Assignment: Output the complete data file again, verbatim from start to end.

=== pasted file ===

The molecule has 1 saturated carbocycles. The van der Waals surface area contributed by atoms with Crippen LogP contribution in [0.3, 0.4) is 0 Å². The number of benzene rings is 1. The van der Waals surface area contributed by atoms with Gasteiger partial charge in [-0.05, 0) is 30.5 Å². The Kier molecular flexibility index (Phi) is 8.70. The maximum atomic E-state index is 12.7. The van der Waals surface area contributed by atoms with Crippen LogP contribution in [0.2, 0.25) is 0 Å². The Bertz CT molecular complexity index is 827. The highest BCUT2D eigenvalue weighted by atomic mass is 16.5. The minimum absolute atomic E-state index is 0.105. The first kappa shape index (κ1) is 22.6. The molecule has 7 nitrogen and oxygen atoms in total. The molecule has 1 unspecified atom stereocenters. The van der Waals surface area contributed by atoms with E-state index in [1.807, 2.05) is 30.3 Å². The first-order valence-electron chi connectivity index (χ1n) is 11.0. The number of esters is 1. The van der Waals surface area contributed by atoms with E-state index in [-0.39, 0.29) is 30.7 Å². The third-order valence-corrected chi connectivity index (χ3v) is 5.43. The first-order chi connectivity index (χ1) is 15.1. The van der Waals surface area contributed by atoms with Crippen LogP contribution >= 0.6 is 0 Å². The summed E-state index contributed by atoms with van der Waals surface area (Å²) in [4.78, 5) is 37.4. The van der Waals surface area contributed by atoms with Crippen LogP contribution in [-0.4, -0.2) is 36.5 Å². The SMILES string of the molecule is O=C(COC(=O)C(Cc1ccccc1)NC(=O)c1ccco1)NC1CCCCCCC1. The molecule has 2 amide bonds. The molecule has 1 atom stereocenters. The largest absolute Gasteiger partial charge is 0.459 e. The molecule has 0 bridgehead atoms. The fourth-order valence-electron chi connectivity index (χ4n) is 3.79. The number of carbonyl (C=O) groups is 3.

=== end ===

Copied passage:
The molecule has 1 saturated carbocycles. The van der Waals surface area contributed by atoms with Crippen LogP contribution in [0.3, 0.4) is 0 Å². The number of benzene rings is 1. The van der Waals surface area contributed by atoms with Gasteiger partial charge in [-0.05, 0) is 30.5 Å². The Kier molecular flexibility index (Phi) is 8.70. The maximum atomic E-state index is 12.7. The van der Waals surface area contributed by atoms with Crippen LogP contribution in [0.2, 0.25) is 0 Å². The Bertz CT molecular complexity index is 827. The highest BCUT2D eigenvalue weighted by atomic mass is 16.5. The minimum absolute atomic E-state index is 0.105. The first kappa shape index (κ1) is 22.6. The molecule has 7 nitrogen and oxygen atoms in total. The molecule has 1 unspecified atom stereocenters. The van der Waals surface area contributed by atoms with E-state index in [1.807, 2.05) is 30.3 Å². The first-order valence-electron chi connectivity index (χ1n) is 11.0. The number of esters is 1. The van der Waals surface area contributed by atoms with E-state index in [-0.39, 0.29) is 30.7 Å². The third-order valence-corrected chi connectivity index (χ3v) is 5.43. The first-order chi connectivity index (χ1) is 15.1. The van der Waals surface area contributed by atoms with Crippen LogP contribution >= 0.6 is 0 Å². The summed E-state index contributed by atoms with van der Waals surface area (Å²) in [4.78, 5) is 37.4. The van der Waals surface area contributed by atoms with Crippen LogP contribution in [-0.4, -0.2) is 36.5 Å². The SMILES string of the molecule is O=C(COC(=O)C(Cc1ccccc1)NC(=O)c1ccco1)NC1CCCCCCC1. The molecule has 2 amide bonds. The molecule has 1 atom stereocenters. The largest absolute Gasteiger partial charge is 0.459 e. The molecule has 0 bridgehead atoms. The fourth-order valence-electron chi connectivity index (χ4n) is 3.79. The number of carbonyl (C=O) groups is 3.